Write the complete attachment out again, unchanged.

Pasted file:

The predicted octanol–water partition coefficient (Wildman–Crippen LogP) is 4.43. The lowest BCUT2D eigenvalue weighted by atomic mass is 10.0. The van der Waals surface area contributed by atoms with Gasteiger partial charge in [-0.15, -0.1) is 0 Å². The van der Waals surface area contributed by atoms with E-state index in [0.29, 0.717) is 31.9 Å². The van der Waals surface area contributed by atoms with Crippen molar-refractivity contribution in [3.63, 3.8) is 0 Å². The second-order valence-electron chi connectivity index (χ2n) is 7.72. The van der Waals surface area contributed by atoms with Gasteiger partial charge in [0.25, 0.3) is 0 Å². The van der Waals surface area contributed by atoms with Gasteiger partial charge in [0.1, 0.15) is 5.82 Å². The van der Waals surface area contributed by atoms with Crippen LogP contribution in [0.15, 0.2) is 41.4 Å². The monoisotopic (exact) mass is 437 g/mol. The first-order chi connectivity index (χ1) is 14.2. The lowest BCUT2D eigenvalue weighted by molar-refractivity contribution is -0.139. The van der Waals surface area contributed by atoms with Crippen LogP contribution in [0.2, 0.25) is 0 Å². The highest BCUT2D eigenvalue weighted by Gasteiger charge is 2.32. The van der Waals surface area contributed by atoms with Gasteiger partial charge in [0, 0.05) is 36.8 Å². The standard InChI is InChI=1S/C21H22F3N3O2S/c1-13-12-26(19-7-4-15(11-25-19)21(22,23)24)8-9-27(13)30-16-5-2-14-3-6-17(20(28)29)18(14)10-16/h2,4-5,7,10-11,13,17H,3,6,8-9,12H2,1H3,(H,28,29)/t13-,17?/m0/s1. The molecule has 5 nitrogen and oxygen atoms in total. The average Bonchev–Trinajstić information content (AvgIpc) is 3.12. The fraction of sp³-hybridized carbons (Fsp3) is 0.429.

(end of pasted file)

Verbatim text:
The predicted octanol–water partition coefficient (Wildman–Crippen LogP) is 4.43. The lowest BCUT2D eigenvalue weighted by atomic mass is 10.0. The van der Waals surface area contributed by atoms with Gasteiger partial charge in [-0.15, -0.1) is 0 Å². The van der Waals surface area contributed by atoms with E-state index in [0.29, 0.717) is 31.9 Å². The van der Waals surface area contributed by atoms with Crippen molar-refractivity contribution in [3.63, 3.8) is 0 Å². The second-order valence-electron chi connectivity index (χ2n) is 7.72. The van der Waals surface area contributed by atoms with Gasteiger partial charge in [0.25, 0.3) is 0 Å². The van der Waals surface area contributed by atoms with Gasteiger partial charge in [0.1, 0.15) is 5.82 Å². The van der Waals surface area contributed by atoms with Crippen LogP contribution in [0.15, 0.2) is 41.4 Å². The monoisotopic (exact) mass is 437 g/mol. The first-order chi connectivity index (χ1) is 14.2. The lowest BCUT2D eigenvalue weighted by molar-refractivity contribution is -0.139. The van der Waals surface area contributed by atoms with Crippen LogP contribution in [0.2, 0.25) is 0 Å². The highest BCUT2D eigenvalue weighted by Gasteiger charge is 2.32. The van der Waals surface area contributed by atoms with Gasteiger partial charge in [0, 0.05) is 36.8 Å². The standard InChI is InChI=1S/C21H22F3N3O2S/c1-13-12-26(19-7-4-15(11-25-19)21(22,23)24)8-9-27(13)30-16-5-2-14-3-6-17(20(28)29)18(14)10-16/h2,4-5,7,10-11,13,17H,3,6,8-9,12H2,1H3,(H,28,29)/t13-,17?/m0/s1. The molecule has 5 nitrogen and oxygen atoms in total. The average Bonchev–Trinajstić information content (AvgIpc) is 3.12. The fraction of sp³-hybridized carbons (Fsp3) is 0.429.